"One day I was painting, black had invaded the entire surface of the canvas, without shapes, without contrasts, without transparencies.
In this extreme I saw in a way the negation of black.
My instrument was no longer black, but this secret light coming from black."
We are deeply saddened to announce the passing of the artist Pierre Soulages. He was 102 years old, and leaves an immense legacy. Our condolences to his wife, Colette, who accompanied him for so many years. One of the greatest painters of our time, but mostly a soul in search of the absolute, through his relentless work on the depth and luminosity of the color black. This passion had seized him, as a child, in front of the prehistoric steles of the Museum of Rodez, where he was born. Or even, in Conques, the 11th century abbey, as a child, where years later he would create incredible stained glass windows (1992 - 1994). It was at that moment that the certainty of art and his vocation to paint had come to him. The architecture of the abbey of Sainte-Foy impressed him, just like a vision. Painting, engraving, lithography, he declined on all mediums his obsession with black, digging deep in what had marked his childhood. "The things that were fraternal to me, the earth, the old wood, the stones, the wet iron, all these rough things certainly marked me. I have always preferred them to pure and lifeless materials."
Light and darkness, rough and smooth, matte and shiny: Soulages was the painter of contrast, which found its incarnation in abstraction and his Outrenoir - beyond black, to light.
"Soulages was one of the most innovative painters of the 20th century, a remarkable artist and extraordinary person. He will be missed but his work will undoubtedly live on."
- Gilles Dyan, Opera Gallery Founder and Chairman
Peinture 162 x 114 cm, 17 avril 1972
Oil on canvas
162 x 114 cm | 63.8 x 44.9 in
|Known as the painter of "black and light", Pierre Soulages was born in 1919 in Rodez, in the South of France. As a child, he was fascinated by the Celtic carvings, prehistoric cave art, and Romanesque architecture and sculpture of his native region and these early impressions continue to surface throughout his career. In 1938, he enrolled in the École Nationale Supérieure des beaux-arts, Paris, but he was disappointed by the traditional instruction and soon moved back to his hometown. After World War II, Soulages returned to Paris, where he was able to fully concentrate on painting, and soon became one of the pioneers of post-war abstract painting. Today, he is considered one of the most innovative painters of the 20th century. He lives and works between Sète and Paris, France.|
Peinture 73,5 x 92 cm, 1970
Oil on canvas
73,5 x 92 cm | 28.9 x 36.2 in
|Soulages' first groundbreaking work was the 'Broux de noix' series (Walnut Stains) (1947–1959), made using walnut stain—commonly reserved for furniture—instead of paint. These paintings attracted attention not only for their use of an unconventional and inexpensive material but also for the bold and restrained energy embedded in them. Black progressively conquered the surface of Soulages's calligraphic abstract paintings, which also incorporated subtle hints of color (mainly ocher and blue). His aesthetics radically shifted toward monochrome in 1979, when he initiated his lifelong series Outrenoir. Literally translating as "beyond black," Outrenoir opens onto a new realm that transcends purely gestural and monochromatic abstraction. Systematically applied in thick layers on canvas, black paint is meticulously scraped, striated, and overall sculpted to create smooth or rough areas that reflect light in various ways. By masterfully turning black into a luminous colour, Soulages powerfully evokes the genesis of the world, which came out of darkness.|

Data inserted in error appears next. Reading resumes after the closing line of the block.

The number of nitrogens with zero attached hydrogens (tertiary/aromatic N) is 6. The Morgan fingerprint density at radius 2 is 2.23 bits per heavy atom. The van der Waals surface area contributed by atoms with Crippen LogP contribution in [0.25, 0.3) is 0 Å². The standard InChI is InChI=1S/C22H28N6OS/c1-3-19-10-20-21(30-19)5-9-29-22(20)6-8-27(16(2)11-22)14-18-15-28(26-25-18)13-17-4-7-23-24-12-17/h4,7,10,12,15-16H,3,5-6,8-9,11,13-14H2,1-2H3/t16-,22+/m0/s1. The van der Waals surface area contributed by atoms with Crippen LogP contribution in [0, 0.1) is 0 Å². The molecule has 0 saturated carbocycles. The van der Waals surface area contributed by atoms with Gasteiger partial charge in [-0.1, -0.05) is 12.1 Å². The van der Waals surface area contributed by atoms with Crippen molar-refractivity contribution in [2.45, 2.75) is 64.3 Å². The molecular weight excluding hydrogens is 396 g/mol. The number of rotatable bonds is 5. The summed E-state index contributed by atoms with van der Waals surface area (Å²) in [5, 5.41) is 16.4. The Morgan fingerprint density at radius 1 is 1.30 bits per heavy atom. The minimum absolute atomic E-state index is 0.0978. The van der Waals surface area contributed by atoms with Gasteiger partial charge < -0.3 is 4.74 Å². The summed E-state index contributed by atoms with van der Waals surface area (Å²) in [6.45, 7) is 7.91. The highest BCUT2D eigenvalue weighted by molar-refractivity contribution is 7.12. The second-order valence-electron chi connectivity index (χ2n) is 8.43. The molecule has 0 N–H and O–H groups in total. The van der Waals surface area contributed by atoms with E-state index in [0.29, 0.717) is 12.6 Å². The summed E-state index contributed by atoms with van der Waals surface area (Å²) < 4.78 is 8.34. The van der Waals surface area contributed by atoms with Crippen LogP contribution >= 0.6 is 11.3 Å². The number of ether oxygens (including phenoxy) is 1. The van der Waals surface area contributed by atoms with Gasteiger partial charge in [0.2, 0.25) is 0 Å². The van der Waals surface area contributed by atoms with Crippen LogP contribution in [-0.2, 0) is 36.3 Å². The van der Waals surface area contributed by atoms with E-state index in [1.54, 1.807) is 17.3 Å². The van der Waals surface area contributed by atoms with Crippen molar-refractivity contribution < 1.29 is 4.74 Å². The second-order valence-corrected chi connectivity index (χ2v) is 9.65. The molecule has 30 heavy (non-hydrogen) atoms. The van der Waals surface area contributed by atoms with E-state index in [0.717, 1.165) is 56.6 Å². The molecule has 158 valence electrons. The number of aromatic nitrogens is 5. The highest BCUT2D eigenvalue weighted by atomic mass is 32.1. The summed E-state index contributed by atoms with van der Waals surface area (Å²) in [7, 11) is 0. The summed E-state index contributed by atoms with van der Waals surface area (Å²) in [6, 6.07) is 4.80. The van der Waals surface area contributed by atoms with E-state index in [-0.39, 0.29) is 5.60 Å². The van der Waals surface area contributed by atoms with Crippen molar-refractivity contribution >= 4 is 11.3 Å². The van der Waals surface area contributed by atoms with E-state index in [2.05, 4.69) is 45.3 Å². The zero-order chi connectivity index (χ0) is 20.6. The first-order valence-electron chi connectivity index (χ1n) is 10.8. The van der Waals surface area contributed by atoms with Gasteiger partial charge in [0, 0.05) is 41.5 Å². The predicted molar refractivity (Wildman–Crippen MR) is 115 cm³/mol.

Peinture 100 x 81 cm, 1975
Oil on canvas
100 x 81 cm | 39.4 x 31.9 in
For more than seven decades, Soulages has exhibited internationally and regularly. He has been honored with two retrospectives in France, at the Musée d'Art Moderne de la Ville de Paris in 1996, and at the Musée National d'Art Moderne in 2009. In 2001, he was the first living artist to be given a full-scale survey at the Hermitage Museum, Saint Petersburg, and in 2014, the Musée Soulages opened in the artist's hometown of Rodez, housing five hundred paintings spanning Soulages's career. More than 150 of his paintings are in public collections around the world, including the Centre Pompidou, Paris; Solomon R. Guggenheim Museum, New York; Harvard Art Museums, Cambridge, Massachusetts; Montreal Museum of Fine Arts; Musée d'Art Moderne de la Ville de Paris; Museu de Arte Moderna, Rio de Janeiro; Museum of Modern Art, New York; National Gallery of Art, Washington, DC; Philadelphia Museum of Art; Tate Modern, London; and Walker Art Center, Minneapolis. On the occasion of Soulages's centennial birthday in December 2019, the Musée du Louvre paid homage to the artist—who continues to paint today—with a survey of his seven-decade career, concurrent with an exhibition at the Centre Pompidou.